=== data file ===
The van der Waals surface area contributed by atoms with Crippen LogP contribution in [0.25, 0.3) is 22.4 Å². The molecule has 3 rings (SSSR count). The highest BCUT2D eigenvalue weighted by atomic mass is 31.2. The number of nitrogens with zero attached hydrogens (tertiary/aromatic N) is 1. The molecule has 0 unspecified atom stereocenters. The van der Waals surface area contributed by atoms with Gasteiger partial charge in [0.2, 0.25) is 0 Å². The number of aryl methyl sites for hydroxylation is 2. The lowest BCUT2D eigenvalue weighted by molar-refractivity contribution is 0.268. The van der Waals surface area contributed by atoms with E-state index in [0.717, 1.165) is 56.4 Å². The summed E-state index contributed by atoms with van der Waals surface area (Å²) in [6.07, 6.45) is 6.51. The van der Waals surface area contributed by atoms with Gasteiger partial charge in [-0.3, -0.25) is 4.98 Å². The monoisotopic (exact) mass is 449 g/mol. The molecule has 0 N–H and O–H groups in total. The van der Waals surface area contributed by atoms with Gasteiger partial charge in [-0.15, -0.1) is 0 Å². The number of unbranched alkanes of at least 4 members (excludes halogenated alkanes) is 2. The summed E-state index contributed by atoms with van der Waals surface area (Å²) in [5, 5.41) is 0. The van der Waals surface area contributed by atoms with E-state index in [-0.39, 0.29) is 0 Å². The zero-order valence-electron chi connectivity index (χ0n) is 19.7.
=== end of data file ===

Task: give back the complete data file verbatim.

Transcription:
The van der Waals surface area contributed by atoms with Crippen LogP contribution in [0.25, 0.3) is 22.4 Å². The molecule has 3 rings (SSSR count). The highest BCUT2D eigenvalue weighted by atomic mass is 31.2. The number of nitrogens with zero attached hydrogens (tertiary/aromatic N) is 1. The molecule has 0 unspecified atom stereocenters. The van der Waals surface area contributed by atoms with Gasteiger partial charge in [0.2, 0.25) is 0 Å². The number of aryl methyl sites for hydroxylation is 2. The lowest BCUT2D eigenvalue weighted by molar-refractivity contribution is 0.268. The van der Waals surface area contributed by atoms with E-state index in [0.717, 1.165) is 56.4 Å². The summed E-state index contributed by atoms with van der Waals surface area (Å²) in [6.07, 6.45) is 6.51. The van der Waals surface area contributed by atoms with Gasteiger partial charge in [-0.3, -0.25) is 4.98 Å². The monoisotopic (exact) mass is 449 g/mol. The molecule has 0 N–H and O–H groups in total. The van der Waals surface area contributed by atoms with Gasteiger partial charge in [-0.15, -0.1) is 0 Å². The number of unbranched alkanes of at least 4 members (excludes halogenated alkanes) is 2. The summed E-state index contributed by atoms with van der Waals surface area (Å²) in [5, 5.41) is 0. The van der Waals surface area contributed by atoms with E-state index in [-0.39, 0.29) is 0 Å². The zero-order valence-electron chi connectivity index (χ0n) is 19.7.